James Harrison is 78 and has donated blood nearly every week for the last 60 years.
Known as “The Man with the Golden Arm,” the Australian discovered his blood was extremely valuable when he first went to donate at the age of 18.
Doctors noticed his blood contained a rare antibody which held the solution to a deadly condition called Rhesus disease. In Australia at the time, thousands of babies were dying in utero and at birth due to the condition which causes a pregnant woman’s blood to actually start attacking her unborn baby’s blood cells.
If a woman has rhesus-negative blood and her baby has rhesus-positive blood, the mother's body can develop antibodies that begin attacking what they see as a 'foreign' body - the baby's cells. This happens when a mother has become sensitised to rhesus-positive cells, usually as a result of a previous pregnancy.
In worst case scenarios, it can result in the babies suffering brain damage or death.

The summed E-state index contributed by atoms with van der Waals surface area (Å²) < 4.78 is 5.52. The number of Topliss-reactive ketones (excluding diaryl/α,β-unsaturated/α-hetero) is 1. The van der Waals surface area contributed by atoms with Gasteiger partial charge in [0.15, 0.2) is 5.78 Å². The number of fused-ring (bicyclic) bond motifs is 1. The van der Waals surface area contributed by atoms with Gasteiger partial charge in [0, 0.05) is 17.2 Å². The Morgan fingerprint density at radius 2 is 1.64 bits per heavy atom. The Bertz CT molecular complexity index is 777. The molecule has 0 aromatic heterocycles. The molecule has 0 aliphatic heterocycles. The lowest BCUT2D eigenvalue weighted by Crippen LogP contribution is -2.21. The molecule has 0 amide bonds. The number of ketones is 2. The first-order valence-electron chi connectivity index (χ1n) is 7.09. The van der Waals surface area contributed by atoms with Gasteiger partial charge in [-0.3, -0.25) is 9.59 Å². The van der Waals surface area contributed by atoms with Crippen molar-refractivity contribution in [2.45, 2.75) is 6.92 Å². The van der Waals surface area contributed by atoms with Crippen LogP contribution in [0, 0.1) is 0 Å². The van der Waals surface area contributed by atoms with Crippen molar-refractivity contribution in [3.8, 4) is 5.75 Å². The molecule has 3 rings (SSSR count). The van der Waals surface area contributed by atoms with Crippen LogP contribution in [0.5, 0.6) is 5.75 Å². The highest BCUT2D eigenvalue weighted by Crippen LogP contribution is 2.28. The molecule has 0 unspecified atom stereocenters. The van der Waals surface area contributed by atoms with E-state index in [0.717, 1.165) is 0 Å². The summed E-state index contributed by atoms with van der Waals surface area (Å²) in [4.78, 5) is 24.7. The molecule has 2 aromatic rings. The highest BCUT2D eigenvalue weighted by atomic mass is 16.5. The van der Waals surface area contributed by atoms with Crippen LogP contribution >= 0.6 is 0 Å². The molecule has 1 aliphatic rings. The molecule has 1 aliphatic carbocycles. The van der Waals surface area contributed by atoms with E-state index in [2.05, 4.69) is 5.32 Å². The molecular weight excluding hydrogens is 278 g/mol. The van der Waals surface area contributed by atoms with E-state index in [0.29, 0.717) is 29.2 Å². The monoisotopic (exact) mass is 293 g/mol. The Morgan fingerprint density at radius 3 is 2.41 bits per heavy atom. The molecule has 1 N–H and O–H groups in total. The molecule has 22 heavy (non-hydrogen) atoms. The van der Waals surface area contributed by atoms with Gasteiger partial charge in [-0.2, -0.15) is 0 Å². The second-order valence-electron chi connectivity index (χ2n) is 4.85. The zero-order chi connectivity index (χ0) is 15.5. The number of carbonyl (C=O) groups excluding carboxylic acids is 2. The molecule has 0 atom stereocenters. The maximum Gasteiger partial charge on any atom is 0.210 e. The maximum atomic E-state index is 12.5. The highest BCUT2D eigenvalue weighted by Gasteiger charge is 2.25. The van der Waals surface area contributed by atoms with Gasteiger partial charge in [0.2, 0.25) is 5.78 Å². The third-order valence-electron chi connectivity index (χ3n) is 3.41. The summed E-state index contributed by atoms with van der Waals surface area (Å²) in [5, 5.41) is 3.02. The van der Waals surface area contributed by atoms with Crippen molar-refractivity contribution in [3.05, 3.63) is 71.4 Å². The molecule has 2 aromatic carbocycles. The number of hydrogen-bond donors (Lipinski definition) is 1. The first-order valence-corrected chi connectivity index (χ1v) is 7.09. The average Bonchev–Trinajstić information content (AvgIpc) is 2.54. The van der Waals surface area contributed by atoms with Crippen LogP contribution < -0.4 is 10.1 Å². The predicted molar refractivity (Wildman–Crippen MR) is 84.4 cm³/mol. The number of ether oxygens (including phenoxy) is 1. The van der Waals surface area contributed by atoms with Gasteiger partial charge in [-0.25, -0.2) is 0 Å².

An unusual antibody was found in Harrison's blood and in the 1960s, he worked with doctors to use the antibodies to develop an injection called Anti-D. Anti-D prevents the mother's body from developing the antibodies that would attack her baby.
Since then, Harrison has donated 1000 times - every batch of Anti-D in Australia has been made from his donations and it is estimated that two million babies have been saved since the vaccine was developed.
There are no more than 50 other people in Australia with the rare antibodies and soon doctors will be looking for someone to replace James.
Jemma Falkenmire, of the Australian Red Cross Blood Service says:
"I don’t think anyone will be able to do what he’s done, but certainly we do need people to step into his shoes.
“He will have to retire in the next couple years, and I guess for us the hope is there will be people who will donate, who will also have this antibody and become life savers in the same way he has, and all we can do is hope there will be people out there generous enough to do it, and selflessly in the way he’s done.”
For his part, James said that despite his long history of donating blood, it doesn't get any easier for him.
“Never once have I watched the needle go in my arm," he said. “I look at the ceiling or the nurses, maybe talk to them a bit, but never once have I watched the needle go in my arm. I can’t stand the sight of blood, and I can’t stand pain.”